Saturday, August 15, 2015

At Big Bone Lick

Dear George,
I’m just back from a camping outing at Big Bone Lick State Park in Boone County, Kentucky.  What an amazing place!  Big Bone Lick is known as the birthplace of American paleontology.  During the last great Ice Age, over 10,000 years ago. a myriad of now-extinct herbivorous mammals frequented the Lick: wooly mammoths, mastodons, the stag-moose, giant sloths, ancient bison, primitive horses.  The Lick’s salt springs and salty earth drew the animals which used it to supplement their diet.  Because of the swampy marsh land, many of the animals became mired down in the bogs and died there, their fossil remains preserved over the millennia.

Native Americans inhabited the region as far back as 13,000 years ago and used the Lick for hunting big game and gathering salt.  The first European to visit the Lick was a French Canadian, Charles LeMoyne, who came in 1739.   Meriwether Lewis traveled down the Ohio River to Big Bone in 1803 on his way to join William Clark for their westward journey, and Lewis sent a box of fossilized big bones back to President Thomas Jefferson.  Jefferson devoted considerable study to Big Bone Lick and believed that some of the mammoth animals might still be living in the American West.  At Jefferson’s request, Clark later returned with a party of ten men and shipped three huge boxes of bones to Jefferson, who kept one batch at the White House and sent the remainder to the American Philosophical Society in Philadelphia and to the National Institute of France in Paris.  A salt industry developed in the area in the late 1700’s, and Big Bone Lick, with its purported medicinal springs, became one of the most popular resorts in the Ohio Valley in the first half of the nineteenth century.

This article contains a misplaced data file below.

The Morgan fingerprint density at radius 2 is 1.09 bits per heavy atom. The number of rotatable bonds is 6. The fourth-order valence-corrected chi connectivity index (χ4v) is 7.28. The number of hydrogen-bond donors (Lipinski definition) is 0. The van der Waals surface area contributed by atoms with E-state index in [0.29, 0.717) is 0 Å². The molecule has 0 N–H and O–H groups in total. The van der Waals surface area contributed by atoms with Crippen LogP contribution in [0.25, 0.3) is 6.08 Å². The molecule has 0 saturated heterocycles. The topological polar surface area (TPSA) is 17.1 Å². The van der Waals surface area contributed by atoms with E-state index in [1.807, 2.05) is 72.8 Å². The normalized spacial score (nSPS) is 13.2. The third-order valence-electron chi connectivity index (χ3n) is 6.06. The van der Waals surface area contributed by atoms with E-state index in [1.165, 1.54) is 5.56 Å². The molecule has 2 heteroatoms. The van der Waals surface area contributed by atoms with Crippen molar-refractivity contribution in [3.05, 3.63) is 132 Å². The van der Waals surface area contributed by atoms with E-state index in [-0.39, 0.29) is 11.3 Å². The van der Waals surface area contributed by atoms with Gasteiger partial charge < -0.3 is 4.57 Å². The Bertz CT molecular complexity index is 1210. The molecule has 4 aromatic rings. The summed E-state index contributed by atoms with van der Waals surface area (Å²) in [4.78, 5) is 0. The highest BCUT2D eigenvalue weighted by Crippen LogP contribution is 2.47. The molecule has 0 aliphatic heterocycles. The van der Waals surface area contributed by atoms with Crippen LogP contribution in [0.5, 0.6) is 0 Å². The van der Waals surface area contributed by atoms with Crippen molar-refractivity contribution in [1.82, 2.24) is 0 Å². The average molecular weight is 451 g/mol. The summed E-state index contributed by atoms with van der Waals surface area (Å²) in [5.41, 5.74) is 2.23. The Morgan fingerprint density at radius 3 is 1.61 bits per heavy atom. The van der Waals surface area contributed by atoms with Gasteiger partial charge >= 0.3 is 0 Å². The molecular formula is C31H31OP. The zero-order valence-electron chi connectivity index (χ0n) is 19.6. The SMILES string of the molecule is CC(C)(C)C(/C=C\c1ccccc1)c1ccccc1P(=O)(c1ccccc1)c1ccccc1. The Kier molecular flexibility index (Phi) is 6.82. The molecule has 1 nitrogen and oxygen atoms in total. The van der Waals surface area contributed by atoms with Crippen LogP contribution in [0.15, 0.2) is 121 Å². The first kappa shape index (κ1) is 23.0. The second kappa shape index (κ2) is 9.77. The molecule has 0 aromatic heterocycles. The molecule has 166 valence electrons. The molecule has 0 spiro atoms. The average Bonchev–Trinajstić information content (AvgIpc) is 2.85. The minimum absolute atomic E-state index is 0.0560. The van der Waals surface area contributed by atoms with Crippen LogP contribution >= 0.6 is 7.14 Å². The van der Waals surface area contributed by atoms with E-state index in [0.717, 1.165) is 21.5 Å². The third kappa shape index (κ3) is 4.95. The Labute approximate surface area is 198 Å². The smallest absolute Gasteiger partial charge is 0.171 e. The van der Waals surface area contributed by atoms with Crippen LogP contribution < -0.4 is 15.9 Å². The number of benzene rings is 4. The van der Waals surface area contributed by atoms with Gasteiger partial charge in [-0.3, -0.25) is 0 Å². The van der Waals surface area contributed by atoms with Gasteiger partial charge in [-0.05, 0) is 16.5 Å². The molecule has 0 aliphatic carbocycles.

The state park was established in 1960 and, along with a 62-site campground, includes a small museum which recounts the region’s history from 450 million years ago to the present and displays fossils and a 1,000 pound mastodon skull.  The 4.5 mile Discovery Trail includes stops at a salt springs and a viewing area for the bisons who live in the park.  I spent some time watching a herd of twelve glorious bisons on my visit, including four youngsters.  Here are a few photos.

SOURCES:, “Lewis and Clark Expedition: Big Bone Lick State Park”:, “Big Bone Lick History” 

The Museum Center

Mastodon Skull

Wooly Mammoth Molar

Woodland Muskox

Mastodon Tibia and teeth

Mastodon Tooth


Adena Flint Spear-Points

Mastodons at the Lick

On the Discovery Trail

The Lake

Ancient Bison

A Salt Spring

The Bison Herd

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